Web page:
Monthly Archives: July 2011

Blogging Conan: Jewels of Gwahlur/The Servants of Bit-Yakin

This was one of the last Conan stories Howard wrote.  Only four more would follow, but those four contain two of his greatest masterpieces, “Beyond the Black River” and “Red Nails.”  Howard’s title was “The Servants of Bit-Yakin”, but Farnsworth Wright changed the title to “Jewels of Gwahlur” when he published it in Weird Tales.  That’s the title it was known by until the Wndering Star/Del Rey editions, which restored the original title.  However, there are some collections in print which are using the Weird Tales versions of Howard’s stories, so you might find it under either title.  Unlike some of Howard’s work, there’s no difference between his preferred version and the version that appeared in Weird Tales.

This isn’t one of the better Conan stories.  The plot requires swallowing a pretty large pill, namely that a treasure as valuable as the Teeth of Gwahlur (as they’re called in the story) could remain unmolested in a lost jungle city for so long.  Also, the heroine is way too hysterical.  She’s certainly no Belit.
The basic setup involves Conan working as a mercenary in the Black Kingdoms.  He’s there because he’s heard rumors of a great treasure in a lost city, Alkmeenon, and is waiting around to find out the details.  When an old enemy, the STygian Thutmekri, shows up and bribes some of the priests to take him to Alkmeenon, Conan is able to find out where it is.  Knowing Thutmekri is working for the kingdom of Zembabwei and the whole thing is a set-up for an invasion, Conan leaves ahead of them.
Alkmeenon is hidden in a natural amphitheater surrounded by sheer cliffs.  Not knowing the location of the secret entrance to the valley, Conan climbs the cliffs.  Near the top he encoutners a small cave in which he finds a mummy holding a tube containing a parchment.  Of course he takes it.  This was one of the more powerful images in the story for me.  Conan is hundreds of feet above the ground and comes face to face with a corpse.
I’m a sucker for lost city stories, particularly those that take place in jungles.  The thing that makes this one unique is that so much of it is set in a series of caves and underground passages beneath the city.  We know that Howard was inspired by a visit to Carlsbad Caverns when he wrote this one. 
Another powerful scene, occurring about halfway through the story, is when Conan is attempting to sneak up on one of the people who have not followed but preceded him to the valley.  Knowing the location of the secret entrance has its advantages.  It’s dusk, and Conan sees the white of his face contrasted against the darkness of the forest.  When he approaches the man, Conan discovers its only the man’s head he sees, tied to a branch by the hair.  The valley is supposed to be deserted…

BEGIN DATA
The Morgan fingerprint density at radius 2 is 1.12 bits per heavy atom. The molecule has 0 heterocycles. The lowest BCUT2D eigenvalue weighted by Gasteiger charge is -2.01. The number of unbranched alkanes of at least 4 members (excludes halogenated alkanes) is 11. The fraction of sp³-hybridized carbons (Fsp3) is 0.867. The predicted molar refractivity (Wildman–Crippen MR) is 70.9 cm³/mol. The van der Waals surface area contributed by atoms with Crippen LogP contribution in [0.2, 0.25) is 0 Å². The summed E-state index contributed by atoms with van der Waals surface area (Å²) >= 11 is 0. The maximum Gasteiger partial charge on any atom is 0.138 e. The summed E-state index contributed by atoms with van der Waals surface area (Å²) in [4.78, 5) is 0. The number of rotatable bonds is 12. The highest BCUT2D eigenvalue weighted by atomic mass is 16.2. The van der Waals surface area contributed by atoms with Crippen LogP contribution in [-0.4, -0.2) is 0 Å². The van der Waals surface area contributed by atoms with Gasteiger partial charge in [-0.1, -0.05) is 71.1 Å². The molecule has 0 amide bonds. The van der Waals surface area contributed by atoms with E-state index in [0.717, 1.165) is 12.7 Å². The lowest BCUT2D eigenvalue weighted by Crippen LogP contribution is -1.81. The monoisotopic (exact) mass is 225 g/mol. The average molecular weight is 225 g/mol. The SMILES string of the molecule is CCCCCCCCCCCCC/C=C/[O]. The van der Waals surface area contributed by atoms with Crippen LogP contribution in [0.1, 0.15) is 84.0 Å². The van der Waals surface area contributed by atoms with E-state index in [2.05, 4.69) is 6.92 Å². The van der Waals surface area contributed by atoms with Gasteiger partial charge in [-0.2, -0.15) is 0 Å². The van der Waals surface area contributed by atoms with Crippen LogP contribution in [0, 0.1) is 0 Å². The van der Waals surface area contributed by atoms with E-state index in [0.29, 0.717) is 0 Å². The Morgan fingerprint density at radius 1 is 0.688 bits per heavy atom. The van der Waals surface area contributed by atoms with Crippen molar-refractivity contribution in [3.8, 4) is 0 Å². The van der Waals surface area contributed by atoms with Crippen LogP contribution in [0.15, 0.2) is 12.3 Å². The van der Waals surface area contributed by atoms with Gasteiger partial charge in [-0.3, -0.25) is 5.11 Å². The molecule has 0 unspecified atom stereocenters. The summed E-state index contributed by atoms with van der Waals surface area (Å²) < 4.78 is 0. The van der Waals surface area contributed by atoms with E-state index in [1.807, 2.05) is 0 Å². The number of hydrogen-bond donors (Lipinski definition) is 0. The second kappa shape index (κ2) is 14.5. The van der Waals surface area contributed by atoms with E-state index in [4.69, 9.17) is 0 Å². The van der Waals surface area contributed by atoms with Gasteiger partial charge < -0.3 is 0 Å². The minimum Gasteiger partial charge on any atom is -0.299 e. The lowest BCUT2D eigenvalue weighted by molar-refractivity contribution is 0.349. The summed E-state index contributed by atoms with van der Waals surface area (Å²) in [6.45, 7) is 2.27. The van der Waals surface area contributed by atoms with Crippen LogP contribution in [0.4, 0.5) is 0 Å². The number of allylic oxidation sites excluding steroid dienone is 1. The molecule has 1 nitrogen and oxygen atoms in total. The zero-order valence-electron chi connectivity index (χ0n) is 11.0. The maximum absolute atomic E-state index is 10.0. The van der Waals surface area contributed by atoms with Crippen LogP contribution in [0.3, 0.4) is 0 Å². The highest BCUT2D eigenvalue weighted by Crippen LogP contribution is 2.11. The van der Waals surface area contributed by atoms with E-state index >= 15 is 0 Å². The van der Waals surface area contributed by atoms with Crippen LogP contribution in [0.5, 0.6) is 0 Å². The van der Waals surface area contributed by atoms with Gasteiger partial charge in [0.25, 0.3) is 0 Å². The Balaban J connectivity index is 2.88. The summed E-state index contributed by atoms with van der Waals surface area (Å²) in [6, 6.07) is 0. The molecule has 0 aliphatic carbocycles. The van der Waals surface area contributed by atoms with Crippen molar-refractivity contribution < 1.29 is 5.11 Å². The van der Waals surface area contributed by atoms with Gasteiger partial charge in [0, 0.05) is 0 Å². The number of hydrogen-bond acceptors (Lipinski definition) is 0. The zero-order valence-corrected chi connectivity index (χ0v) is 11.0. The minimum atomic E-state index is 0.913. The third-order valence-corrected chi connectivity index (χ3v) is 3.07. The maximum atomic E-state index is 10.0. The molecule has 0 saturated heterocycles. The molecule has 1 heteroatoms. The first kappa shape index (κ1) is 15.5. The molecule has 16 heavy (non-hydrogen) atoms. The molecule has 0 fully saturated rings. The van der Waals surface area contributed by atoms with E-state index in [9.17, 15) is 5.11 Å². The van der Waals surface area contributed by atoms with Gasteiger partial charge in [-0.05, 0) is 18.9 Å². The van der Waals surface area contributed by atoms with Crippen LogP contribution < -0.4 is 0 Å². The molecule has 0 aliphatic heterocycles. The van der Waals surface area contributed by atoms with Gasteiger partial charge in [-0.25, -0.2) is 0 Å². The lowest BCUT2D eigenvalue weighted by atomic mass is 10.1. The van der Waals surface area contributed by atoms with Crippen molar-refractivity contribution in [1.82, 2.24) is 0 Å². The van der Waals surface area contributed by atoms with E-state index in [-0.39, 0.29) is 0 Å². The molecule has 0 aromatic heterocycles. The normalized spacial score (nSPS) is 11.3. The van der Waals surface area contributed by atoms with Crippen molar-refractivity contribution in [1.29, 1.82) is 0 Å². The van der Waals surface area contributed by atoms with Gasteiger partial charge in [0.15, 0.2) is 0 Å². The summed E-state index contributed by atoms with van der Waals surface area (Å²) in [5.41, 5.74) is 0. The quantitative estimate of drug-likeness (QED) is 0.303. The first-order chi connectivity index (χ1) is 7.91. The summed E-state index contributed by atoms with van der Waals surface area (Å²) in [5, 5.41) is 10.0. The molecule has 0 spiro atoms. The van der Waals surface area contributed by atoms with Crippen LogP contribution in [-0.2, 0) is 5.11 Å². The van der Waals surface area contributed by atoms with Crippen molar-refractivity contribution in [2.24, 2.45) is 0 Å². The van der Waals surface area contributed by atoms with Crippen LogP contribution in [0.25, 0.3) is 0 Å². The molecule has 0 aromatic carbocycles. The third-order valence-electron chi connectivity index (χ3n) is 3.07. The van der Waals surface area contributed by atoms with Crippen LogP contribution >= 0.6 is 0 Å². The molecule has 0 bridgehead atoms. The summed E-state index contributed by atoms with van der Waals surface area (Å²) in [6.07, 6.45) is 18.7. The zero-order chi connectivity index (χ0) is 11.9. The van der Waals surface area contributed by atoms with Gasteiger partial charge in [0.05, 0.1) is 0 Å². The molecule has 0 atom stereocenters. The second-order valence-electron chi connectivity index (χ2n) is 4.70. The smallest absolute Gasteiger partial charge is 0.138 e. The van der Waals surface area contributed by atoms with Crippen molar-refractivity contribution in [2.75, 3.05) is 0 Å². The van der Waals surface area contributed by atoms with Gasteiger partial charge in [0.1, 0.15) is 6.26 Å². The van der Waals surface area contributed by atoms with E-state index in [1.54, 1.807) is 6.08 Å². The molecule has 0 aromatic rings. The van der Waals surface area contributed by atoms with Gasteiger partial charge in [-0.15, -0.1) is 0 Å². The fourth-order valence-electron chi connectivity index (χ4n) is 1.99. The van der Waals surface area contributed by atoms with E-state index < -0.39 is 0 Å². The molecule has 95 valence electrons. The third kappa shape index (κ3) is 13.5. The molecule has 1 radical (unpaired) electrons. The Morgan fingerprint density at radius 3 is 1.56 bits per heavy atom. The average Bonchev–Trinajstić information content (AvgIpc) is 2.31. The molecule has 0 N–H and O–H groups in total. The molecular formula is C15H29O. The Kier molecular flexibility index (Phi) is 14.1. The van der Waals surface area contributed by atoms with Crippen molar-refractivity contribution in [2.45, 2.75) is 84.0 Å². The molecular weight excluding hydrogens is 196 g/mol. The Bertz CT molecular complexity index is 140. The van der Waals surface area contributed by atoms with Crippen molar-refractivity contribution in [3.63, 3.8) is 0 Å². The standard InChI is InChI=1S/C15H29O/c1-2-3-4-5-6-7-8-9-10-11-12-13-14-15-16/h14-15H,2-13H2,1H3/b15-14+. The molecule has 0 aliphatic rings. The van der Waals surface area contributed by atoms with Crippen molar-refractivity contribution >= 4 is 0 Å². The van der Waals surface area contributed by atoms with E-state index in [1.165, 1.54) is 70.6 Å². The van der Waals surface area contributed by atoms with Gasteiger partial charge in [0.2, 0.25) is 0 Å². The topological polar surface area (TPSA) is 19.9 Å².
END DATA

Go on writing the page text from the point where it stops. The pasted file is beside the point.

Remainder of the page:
“TheServants of Bit-Yakin” (or “Jewels of Gwahlur” if you prefer) isn’t the best Conan story, but it isn’t the worst either.  It’s simply an adventure story, and a better than average one at that.  While there are some problems with the characterization and some of the plot details, it still has its moments.  In my opinion, it’s worth reading.

Blogging Kull and Conan: Of Axes and Swords

And so we reach the end of our look at the Kull stories (almost; I’ll have some general comments in a separate post) and the first of the Conan posts.  I’m looking at both of these because the first Conan story, “The Phoenix on the Sword”, is a rewrite of an unsold Kull story, “By This Axe I Rule!”.

“By This Axe” isn’t a bad story, but it isn’t a particularly good one, certainly not be the standards Howard had set in some of the other Kull installments.  There are two main aspects to the plot.  First, a group of dissatisfied men, two noblemen, a guard captain, and a poet, have recruited a former diplomat turned bandit, Ascalante, to help them overthrow Kull.  This portion of the story is the better half. 

The second portion of the plot concerns a young nobleman who wishes to marry a young slave girl who happens to be owned by one of the conspirators.  This type of situation seems to be a recurrent theme in the Kull series, mostly in stories not published in Howard’s lifetime.  Kull’s Councilor Tu insists that for a nobleman to marry a slave is simply not done; it would violate a centuries old law.

Kull sneaks out of the palace to wander the woods for a few hours.  He feels like a slave himself.  There’s a great deal of discussion on Kull’s part at various places in the story about how holding a throne is much more difficult than taking it.  During his walk in the woods, he encounters a young girl weeping.  Not recognizing him, she tells him that she’s a slave in love with a nobleman, who went to the king to request permission to marry.  Kull is sympathetic, but argues the king has to abide by the laws himself.

The rest of the story concerns the conspiracy attempting to assassinate Kull and failing.  In the end, he uses his axe to smash the stone tablet on which is written the law forbidding slaves and nobility to marry.  He declares that he is the law.